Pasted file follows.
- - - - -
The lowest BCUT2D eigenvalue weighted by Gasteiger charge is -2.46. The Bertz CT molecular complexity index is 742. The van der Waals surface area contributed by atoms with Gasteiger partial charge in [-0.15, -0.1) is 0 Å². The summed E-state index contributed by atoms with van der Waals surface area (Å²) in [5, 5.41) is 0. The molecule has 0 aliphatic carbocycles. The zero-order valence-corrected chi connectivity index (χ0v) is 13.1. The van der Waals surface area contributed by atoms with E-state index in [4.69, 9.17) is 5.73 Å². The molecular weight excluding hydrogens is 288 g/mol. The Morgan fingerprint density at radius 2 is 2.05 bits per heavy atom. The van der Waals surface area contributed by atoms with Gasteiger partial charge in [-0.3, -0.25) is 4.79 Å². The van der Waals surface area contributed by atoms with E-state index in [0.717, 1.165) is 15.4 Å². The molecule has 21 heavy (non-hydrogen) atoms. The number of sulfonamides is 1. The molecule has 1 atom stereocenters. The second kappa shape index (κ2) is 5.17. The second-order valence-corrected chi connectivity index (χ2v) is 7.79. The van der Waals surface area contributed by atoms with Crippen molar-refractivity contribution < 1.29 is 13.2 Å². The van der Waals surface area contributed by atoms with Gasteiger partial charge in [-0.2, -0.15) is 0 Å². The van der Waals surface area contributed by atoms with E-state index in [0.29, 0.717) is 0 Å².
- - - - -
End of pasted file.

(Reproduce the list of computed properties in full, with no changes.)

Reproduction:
The lowest BCUT2D eigenvalue weighted by Gasteiger charge is -2.46. The Bertz CT molecular complexity index is 742. The van der Waals surface area contributed by atoms with Gasteiger partial charge in [-0.15, -0.1) is 0 Å². The summed E-state index contributed by atoms with van der Waals surface area (Å²) in [5, 5.41) is 0. The molecule has 0 aliphatic carbocycles. The zero-order valence-corrected chi connectivity index (χ0v) is 13.1. The van der Waals surface area contributed by atoms with E-state index in [4.69, 9.17) is 5.73 Å². The molecular weight excluding hydrogens is 288 g/mol. The Morgan fingerprint density at radius 2 is 2.05 bits per heavy atom. The van der Waals surface area contributed by atoms with Gasteiger partial charge in [-0.3, -0.25) is 4.79 Å². The van der Waals surface area contributed by atoms with E-state index in [0.717, 1.165) is 15.4 Å². The molecule has 21 heavy (non-hydrogen) atoms. The number of sulfonamides is 1. The molecule has 1 atom stereocenters. The second kappa shape index (κ2) is 5.17. The second-order valence-corrected chi connectivity index (χ2v) is 7.79. The van der Waals surface area contributed by atoms with Crippen molar-refractivity contribution < 1.29 is 13.2 Å². The van der Waals surface area contributed by atoms with Gasteiger partial charge in [-0.2, -0.15) is 0 Å². The van der Waals surface area contributed by atoms with E-state index in [0.29, 0.717) is 0 Å².